Thanks to those who responded with suggestions about where to find money in books. Dimitri Gondicas, Stanley J. Seeger Director of the Center for Hellenic Studies, The Council of the Humanities, and Lecturer in Classics at Princeton University pointed to this volume with 24 banknotes mounted on 9 pages. “The banknotes inside,” he writes, “are testimony of the rampant inflation during the WWII German Occupation of Greece.”
The anonymous author writes: “For us Greeks and the future generations the collection of bank notes and paper money put into circulation by the Italians and Germans will be a horrible nightmare and an uncontradicted proof of the hardships that our cruelly tried country has gone through. The Institute of Mining Credit worked out this collection as a symbol for one of Greece’s most heroic eras, which rivals its previous ones in magnitude. This collection represents one of the most important financial events of the most devastating war the world has ever gone through.”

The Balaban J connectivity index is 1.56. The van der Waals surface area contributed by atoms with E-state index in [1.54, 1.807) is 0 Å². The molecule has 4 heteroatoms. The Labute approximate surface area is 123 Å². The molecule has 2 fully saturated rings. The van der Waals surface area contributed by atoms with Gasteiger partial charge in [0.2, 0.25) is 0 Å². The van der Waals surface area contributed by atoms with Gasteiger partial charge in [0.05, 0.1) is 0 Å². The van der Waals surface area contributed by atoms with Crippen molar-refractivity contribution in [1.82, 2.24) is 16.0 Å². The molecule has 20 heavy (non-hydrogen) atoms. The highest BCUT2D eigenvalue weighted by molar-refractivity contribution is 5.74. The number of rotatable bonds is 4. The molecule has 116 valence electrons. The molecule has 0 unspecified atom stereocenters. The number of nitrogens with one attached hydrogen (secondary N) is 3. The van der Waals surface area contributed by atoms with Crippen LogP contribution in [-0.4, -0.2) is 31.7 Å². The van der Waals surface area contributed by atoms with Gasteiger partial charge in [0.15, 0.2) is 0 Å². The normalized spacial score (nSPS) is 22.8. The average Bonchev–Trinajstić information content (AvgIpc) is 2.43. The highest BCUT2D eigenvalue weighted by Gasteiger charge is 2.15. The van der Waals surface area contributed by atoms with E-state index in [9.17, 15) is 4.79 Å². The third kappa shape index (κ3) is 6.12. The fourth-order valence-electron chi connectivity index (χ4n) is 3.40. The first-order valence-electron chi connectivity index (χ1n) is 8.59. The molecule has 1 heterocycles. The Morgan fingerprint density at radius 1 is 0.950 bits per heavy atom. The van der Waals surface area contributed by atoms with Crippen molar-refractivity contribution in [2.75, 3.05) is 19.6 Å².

Unfortunately, the bank notes are so gently tipped into the volume, many are already beginning to separate from the page. All except the final example are legitimate and rare.
Oikonomikē syntrivē tēs Hellados, Aprilios 1941-Noemvrios 1944 = Financial Breakdown of Greece, April 1941-November 1944 (Athens, Greece: The Establishment of Mining Credit Corporation, Scientific Section–Historical Collections, [1945?]). 2nd ed. At head of title: Hotan hoi Nazi kataktoun = When the Nazis conquer. On cover: Oikonomika gegonota tou deuterou Pankosmiou Polemou = Financial Facts of the World War II. Ex 2014-0277Q